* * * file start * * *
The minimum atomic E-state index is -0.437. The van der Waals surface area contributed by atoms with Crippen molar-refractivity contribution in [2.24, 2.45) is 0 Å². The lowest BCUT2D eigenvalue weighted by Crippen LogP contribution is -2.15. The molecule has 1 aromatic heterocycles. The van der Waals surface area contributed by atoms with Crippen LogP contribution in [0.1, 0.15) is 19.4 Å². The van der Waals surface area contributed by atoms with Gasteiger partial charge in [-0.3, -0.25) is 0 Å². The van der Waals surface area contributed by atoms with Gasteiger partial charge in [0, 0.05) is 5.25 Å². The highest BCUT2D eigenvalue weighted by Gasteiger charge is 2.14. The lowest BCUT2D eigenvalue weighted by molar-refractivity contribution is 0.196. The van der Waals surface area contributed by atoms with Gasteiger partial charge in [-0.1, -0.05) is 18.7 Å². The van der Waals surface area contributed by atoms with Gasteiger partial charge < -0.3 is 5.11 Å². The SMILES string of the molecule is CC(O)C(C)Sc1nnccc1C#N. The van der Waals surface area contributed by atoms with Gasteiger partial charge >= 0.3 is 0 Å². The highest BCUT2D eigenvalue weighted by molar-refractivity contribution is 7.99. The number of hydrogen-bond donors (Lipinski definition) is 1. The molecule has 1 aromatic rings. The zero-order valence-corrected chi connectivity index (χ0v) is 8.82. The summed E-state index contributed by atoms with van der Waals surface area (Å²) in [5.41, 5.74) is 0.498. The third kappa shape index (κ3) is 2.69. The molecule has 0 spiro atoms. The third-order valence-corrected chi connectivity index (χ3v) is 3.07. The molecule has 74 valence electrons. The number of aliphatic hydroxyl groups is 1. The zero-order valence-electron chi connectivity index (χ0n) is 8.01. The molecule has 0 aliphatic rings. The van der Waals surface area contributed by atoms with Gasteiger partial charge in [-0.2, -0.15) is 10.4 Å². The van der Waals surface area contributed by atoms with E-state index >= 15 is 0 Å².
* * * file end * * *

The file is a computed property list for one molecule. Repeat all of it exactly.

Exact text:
The minimum atomic E-state index is -0.437. The van der Waals surface area contributed by atoms with Crippen molar-refractivity contribution in [2.24, 2.45) is 0 Å². The lowest BCUT2D eigenvalue weighted by Crippen LogP contribution is -2.15. The molecule has 1 aromatic heterocycles. The van der Waals surface area contributed by atoms with Crippen LogP contribution in [0.1, 0.15) is 19.4 Å². The van der Waals surface area contributed by atoms with Gasteiger partial charge in [-0.3, -0.25) is 0 Å². The van der Waals surface area contributed by atoms with Gasteiger partial charge in [0, 0.05) is 5.25 Å². The highest BCUT2D eigenvalue weighted by Gasteiger charge is 2.14. The lowest BCUT2D eigenvalue weighted by molar-refractivity contribution is 0.196. The van der Waals surface area contributed by atoms with Gasteiger partial charge in [-0.1, -0.05) is 18.7 Å². The van der Waals surface area contributed by atoms with Gasteiger partial charge < -0.3 is 5.11 Å². The SMILES string of the molecule is CC(O)C(C)Sc1nnccc1C#N. The van der Waals surface area contributed by atoms with Gasteiger partial charge >= 0.3 is 0 Å². The highest BCUT2D eigenvalue weighted by molar-refractivity contribution is 7.99. The number of hydrogen-bond donors (Lipinski definition) is 1. The molecule has 1 aromatic rings. The zero-order valence-corrected chi connectivity index (χ0v) is 8.82. The summed E-state index contributed by atoms with van der Waals surface area (Å²) in [5.41, 5.74) is 0.498. The third kappa shape index (κ3) is 2.69. The molecule has 0 spiro atoms. The third-order valence-corrected chi connectivity index (χ3v) is 3.07. The molecule has 74 valence electrons. The number of aliphatic hydroxyl groups is 1. The zero-order valence-electron chi connectivity index (χ0n) is 8.01. The molecule has 0 aliphatic rings. The van der Waals surface area contributed by atoms with Gasteiger partial charge in [-0.2, -0.15) is 10.4 Å². The van der Waals surface area contributed by atoms with E-state index >= 15 is 0 Å².